Nesbitt also didn’t experience much of a problem in leaving the Steelheads despite their dramatic run to the championship. While he gained friendships that will likely last a lifetime, Nesbitt’s desire to once again play for Pyle and to be near his significant other were his top priorities.

“Obviously, it’s difficult leaving a winning team,” Nesbitt said. “I had a lot of good relationships with guys there. I left for my own reasons, so I can’t really say it was too hard. But at the same time, of course, it was. I feel like I’m still defending a championship, but it’s still not with the team you went with, so that’s kind of hard.”

In the end, Nesbitt left one winner to play for another. The Gladiators currently sit in second place in the South Division at 18-5-0-1.

“The ability we have, the simpler we play as a team, the more we get out of it,” Nesbitt said. “As easy as we make the games, our ability just takes over and that’s where we can beat teams. We are smart, and we do have that ability and skill. We’re such a hard-working team. Everyone likes being at the rink and works for each other.”

Pyle is pleased with the character of his club, but would like to see the Gladiators cut down the mistakes made on any given night. As the coach points out, the more energy exerted in November and December, the less they’ll have come March and April.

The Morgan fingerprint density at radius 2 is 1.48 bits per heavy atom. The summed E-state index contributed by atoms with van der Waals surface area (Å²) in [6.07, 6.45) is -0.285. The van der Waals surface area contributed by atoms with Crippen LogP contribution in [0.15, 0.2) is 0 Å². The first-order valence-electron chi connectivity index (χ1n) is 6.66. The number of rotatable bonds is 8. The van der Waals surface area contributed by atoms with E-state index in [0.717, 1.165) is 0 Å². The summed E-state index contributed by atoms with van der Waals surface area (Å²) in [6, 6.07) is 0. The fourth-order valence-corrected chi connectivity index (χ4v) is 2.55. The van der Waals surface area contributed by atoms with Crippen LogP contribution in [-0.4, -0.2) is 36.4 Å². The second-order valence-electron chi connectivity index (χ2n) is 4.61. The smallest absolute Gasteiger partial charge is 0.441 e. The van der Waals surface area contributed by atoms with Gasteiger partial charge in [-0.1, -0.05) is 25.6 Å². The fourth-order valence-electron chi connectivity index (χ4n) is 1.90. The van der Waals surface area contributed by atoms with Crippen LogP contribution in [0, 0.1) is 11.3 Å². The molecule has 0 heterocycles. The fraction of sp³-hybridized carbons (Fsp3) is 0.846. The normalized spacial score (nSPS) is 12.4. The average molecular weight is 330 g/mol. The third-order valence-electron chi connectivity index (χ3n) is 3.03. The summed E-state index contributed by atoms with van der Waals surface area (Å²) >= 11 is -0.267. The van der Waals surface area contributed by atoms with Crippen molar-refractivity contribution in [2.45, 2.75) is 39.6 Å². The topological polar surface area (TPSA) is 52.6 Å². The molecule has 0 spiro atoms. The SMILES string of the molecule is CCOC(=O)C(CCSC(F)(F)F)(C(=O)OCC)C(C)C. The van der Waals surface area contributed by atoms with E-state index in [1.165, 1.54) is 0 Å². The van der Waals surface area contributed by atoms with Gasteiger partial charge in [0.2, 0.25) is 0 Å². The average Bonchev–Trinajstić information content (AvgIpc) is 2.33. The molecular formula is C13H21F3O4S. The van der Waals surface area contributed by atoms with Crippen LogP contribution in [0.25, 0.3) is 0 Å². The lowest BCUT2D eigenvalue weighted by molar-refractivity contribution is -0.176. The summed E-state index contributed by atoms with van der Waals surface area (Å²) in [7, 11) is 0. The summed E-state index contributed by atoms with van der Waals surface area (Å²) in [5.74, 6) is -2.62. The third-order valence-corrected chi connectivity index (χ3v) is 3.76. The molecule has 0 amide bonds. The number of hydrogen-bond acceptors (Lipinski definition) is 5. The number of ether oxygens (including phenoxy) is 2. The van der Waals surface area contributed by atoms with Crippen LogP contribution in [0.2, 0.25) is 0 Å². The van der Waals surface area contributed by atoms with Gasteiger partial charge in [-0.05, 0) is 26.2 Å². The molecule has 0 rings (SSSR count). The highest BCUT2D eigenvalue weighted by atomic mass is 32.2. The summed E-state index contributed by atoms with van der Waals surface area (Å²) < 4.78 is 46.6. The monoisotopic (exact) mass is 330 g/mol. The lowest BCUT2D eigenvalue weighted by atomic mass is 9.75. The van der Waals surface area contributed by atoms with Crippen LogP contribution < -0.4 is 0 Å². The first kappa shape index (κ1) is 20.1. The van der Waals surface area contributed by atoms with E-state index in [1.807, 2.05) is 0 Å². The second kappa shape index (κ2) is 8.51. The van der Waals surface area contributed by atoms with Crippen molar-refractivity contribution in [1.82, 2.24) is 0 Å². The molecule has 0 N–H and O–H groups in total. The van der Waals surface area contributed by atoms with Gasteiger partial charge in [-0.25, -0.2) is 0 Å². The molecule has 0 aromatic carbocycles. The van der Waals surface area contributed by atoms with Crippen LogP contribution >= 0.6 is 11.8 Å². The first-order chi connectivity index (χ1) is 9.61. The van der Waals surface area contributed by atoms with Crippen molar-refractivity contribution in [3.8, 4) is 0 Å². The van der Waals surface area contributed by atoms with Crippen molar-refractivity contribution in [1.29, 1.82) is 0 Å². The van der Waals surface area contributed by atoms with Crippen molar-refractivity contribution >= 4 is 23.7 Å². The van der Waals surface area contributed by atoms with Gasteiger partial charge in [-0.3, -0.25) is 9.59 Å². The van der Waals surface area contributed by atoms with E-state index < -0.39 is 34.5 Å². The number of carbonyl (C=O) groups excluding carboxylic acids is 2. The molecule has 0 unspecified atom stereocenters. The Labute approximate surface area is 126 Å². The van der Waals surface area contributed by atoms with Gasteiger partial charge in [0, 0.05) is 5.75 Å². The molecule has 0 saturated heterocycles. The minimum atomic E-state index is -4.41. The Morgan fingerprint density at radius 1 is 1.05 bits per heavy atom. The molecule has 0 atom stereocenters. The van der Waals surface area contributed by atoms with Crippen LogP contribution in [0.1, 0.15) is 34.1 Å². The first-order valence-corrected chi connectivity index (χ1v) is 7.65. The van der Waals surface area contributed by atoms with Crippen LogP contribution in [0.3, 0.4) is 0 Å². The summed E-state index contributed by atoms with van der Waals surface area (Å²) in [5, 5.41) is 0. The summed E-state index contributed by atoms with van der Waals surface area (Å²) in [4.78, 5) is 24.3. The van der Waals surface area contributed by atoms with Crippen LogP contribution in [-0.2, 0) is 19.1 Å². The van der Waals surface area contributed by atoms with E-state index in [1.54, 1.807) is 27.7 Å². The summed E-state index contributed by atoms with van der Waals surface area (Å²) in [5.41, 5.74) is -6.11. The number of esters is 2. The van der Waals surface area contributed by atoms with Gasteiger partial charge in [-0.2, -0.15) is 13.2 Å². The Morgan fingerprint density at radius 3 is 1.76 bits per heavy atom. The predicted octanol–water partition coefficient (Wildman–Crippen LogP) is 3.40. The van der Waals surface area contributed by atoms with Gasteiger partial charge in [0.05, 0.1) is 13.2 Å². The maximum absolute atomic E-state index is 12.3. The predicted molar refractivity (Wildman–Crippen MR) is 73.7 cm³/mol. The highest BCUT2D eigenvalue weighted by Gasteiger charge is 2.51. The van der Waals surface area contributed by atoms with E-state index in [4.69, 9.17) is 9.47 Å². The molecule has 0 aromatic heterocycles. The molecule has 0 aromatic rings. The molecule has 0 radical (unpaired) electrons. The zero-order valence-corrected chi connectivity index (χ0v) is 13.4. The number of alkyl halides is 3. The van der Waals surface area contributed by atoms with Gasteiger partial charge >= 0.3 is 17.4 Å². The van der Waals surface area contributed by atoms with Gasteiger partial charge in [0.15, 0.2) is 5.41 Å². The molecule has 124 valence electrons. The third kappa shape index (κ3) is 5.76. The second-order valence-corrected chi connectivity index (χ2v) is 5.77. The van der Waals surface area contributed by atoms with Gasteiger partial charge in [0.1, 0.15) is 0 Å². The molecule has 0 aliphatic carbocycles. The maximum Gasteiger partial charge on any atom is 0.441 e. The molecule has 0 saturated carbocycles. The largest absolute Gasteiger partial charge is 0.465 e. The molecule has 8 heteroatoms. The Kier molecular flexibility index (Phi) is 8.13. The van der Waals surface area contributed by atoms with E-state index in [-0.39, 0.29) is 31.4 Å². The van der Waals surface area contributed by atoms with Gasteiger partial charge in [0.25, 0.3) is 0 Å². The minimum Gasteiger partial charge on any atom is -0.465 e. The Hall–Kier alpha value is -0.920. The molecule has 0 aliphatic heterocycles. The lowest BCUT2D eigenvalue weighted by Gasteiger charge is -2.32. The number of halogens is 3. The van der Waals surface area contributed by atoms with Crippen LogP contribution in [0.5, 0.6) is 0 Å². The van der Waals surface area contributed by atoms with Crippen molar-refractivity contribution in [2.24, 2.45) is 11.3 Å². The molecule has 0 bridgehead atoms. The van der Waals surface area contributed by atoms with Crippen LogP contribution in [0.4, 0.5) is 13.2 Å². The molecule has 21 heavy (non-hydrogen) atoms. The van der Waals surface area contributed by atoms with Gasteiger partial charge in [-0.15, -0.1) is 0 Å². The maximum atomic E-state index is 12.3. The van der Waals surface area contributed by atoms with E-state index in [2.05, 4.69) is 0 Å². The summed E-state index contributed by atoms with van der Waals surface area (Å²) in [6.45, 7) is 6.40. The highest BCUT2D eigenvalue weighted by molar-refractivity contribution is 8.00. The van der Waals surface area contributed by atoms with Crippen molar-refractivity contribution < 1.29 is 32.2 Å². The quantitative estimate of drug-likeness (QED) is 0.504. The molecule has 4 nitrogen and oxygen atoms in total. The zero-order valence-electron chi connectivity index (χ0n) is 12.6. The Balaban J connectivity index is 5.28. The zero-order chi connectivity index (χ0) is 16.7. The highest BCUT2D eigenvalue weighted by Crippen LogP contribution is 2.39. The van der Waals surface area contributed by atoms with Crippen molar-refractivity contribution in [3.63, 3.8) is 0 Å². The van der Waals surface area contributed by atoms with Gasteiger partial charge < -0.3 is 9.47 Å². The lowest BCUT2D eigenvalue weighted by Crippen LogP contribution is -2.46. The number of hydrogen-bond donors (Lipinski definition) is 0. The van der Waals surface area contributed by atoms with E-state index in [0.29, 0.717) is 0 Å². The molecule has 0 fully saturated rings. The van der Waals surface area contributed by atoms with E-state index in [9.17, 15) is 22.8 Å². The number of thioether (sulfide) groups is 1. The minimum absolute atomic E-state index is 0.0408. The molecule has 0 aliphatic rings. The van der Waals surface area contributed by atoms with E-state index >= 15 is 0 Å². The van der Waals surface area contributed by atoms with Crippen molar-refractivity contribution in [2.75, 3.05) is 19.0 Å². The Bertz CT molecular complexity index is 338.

“Bless their hearts, they find ways to win,” Pyle said. “But there’s just some nights where you’re pulling your hair out, because it’s done in such a hard way. We need to learn, because it costs so much strength on any given night.”

One thing is certain, the more points Nesbitt puts up, the more wins the Gladiators accumulate, the greater the chance that Nesbitt will receive the call from an AHL club that has mysteriously eluded him thus far in his career. Nesbitt didn’t even receive a tryout from an AHL club despite his tremendous work in the 2007 Kelly Cup Playoffs – on top of the 30 goals and 51 assists he posted during the regular season for Idaho.

“Right time, right place … I guess it will happen,” Nesbitt said of what will be a well-deserved promotion. “If it doesn’t, I can’t really be upset with where I’m at. Everyone’s working to where they want to go, but you can’t sit and dwell over it. It gets you nowhere. I’m looked upon to be a leader here, so I can’t be frustrated over stuff that could affect the team.”

Pyle firmly believes Nesbitt’s time is coming, and quickly. He believes the firepower Gwinnett had up front in previous years – i.e. Brad Schell, Guilliaume Desbiens and Milan Gajic – was a main reason why AHL clubs didn’t come calling for Nesbitt’s services.

“It’s tough, because we’ve had good teams and always had guys who shined a little bit ahead of him,” Pyle said. “I think this year is kind of his time. I think at some point this year, if he just keeps it going … I just tell him to do the little things well. At the next level, if he gets called up, he’s going to be more of a role player. Sometimes you adjust your game. On any given night, your role changes.”

Brian Compton can be e-mailed at: